Currently, Iran is estimated to have about 116 kg [updated to 145 kg today] of 20% uranium, that we know of. I cannot stress this point enough. We can’t assume that they only have the amounts that they have reported to the IAEA. But in any case, 116 kg is enough uranium, if purified to 90%, to make 4 or 5 nuclear bombs. [145 kg is enough for 5 or 6 bombs.]

Also in the early part of this year, Iran added hundreds of next generation centrifuges, increasing the total number of centrifuges at two facilities: Fordow and Natanz. They have spent a great deal of time and effort ramping up their centrifuge capability, and they did so about the same time that they obtained enough 20% uranium to make several bombs. They also made a change to their centrifuge systems, linking two cascades together, in order to obtain a new level of efficiency in purification. All of this has been reported in the mass media earlier this year. And IAEA inspectors have been repeatedly refused entry to Iranian nuclear facilities for many months now.

In my view, all these factors indicate that Iran has already begun purifying 90% uranium. At this point in time (May 24, 2012), they may have been working at that task for a couple of months or longer. This means that they may already have enough 90% uranium for one bomb. They need at least two, so that if they use one, they can prevent a retaliatory strike by threatening to use the other. Better still if they have 3 or 4, so that 2 or 3 could be used as threats after the first one is used.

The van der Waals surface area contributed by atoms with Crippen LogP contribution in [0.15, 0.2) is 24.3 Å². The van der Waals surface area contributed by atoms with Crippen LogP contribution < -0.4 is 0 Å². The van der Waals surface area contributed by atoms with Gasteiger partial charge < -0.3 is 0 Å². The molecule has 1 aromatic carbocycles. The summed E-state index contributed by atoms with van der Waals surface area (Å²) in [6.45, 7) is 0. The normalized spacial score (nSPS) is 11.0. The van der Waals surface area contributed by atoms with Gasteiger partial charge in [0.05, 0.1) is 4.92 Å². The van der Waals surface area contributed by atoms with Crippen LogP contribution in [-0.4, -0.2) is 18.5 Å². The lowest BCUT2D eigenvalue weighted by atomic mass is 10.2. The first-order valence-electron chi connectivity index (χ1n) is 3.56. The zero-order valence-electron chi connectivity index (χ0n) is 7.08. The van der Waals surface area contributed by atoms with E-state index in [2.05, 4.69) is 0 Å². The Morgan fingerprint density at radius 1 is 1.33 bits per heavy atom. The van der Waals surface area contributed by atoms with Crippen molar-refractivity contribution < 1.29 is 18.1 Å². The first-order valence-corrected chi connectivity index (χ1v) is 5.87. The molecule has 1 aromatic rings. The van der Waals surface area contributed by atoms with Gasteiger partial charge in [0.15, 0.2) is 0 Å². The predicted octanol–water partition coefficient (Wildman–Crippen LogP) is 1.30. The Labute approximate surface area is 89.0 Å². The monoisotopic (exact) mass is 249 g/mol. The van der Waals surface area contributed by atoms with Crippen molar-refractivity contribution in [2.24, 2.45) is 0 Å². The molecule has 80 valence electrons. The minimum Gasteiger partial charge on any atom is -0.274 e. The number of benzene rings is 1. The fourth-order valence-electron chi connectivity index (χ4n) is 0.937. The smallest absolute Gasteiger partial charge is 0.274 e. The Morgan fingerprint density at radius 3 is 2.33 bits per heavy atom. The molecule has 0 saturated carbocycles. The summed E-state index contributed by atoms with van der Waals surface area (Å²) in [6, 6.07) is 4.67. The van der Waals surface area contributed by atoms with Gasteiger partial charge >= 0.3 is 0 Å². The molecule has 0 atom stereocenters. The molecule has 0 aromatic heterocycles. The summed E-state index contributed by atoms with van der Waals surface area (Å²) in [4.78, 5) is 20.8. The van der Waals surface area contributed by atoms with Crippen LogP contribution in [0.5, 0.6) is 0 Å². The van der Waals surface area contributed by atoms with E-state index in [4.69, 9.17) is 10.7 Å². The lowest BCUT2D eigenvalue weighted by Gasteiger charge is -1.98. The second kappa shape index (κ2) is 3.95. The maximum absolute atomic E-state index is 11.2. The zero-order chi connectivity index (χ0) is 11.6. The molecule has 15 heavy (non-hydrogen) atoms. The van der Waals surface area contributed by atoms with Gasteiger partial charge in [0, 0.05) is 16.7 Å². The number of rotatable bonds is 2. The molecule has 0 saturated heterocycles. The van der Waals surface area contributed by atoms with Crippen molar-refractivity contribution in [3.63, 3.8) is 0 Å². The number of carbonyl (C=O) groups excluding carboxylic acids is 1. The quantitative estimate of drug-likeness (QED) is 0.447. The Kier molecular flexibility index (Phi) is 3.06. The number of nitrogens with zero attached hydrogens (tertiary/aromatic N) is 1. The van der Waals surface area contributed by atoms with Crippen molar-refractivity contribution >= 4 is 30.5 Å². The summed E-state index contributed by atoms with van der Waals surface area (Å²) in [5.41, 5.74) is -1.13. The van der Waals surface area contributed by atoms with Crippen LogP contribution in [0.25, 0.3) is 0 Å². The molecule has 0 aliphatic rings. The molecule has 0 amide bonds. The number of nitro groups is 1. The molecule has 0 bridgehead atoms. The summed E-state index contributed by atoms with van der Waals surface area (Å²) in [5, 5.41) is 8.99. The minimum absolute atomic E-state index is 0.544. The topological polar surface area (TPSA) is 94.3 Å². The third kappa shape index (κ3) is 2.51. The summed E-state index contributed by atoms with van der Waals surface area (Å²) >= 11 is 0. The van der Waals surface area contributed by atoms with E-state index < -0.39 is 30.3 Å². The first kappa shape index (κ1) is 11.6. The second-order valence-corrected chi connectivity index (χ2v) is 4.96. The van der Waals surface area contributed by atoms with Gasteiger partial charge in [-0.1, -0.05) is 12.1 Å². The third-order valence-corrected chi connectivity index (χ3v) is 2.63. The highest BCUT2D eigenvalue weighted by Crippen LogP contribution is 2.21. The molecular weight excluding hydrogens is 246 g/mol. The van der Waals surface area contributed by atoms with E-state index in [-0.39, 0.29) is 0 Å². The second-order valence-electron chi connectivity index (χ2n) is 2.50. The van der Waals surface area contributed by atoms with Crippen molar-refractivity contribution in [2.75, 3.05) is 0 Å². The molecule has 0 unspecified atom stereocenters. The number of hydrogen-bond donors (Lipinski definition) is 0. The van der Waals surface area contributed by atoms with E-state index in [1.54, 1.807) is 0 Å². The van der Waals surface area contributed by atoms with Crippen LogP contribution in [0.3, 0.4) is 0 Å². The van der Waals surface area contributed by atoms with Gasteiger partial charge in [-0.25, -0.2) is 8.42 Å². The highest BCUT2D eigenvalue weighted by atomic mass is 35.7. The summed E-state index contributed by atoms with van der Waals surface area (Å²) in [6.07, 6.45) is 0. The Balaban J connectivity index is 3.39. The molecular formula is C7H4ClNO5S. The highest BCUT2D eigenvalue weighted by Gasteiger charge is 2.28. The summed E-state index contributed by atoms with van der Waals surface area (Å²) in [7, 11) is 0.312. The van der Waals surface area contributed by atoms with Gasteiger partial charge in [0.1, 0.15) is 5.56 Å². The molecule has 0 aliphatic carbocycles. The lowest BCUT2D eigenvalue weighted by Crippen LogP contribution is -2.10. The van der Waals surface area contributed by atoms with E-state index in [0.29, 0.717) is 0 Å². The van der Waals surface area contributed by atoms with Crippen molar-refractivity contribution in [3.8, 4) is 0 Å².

They also need to make that purified uranium into a hollow sphere, in order to fit it into a nuclear device. According to the Nov 2011 IAEA report, Iran already has designed, tested, and built virtually all of the part for a nuclear bomb except that hollow sphere of 90% uranium. It might take them a few weeks to complete the device, once they obtain enough 90% uranium.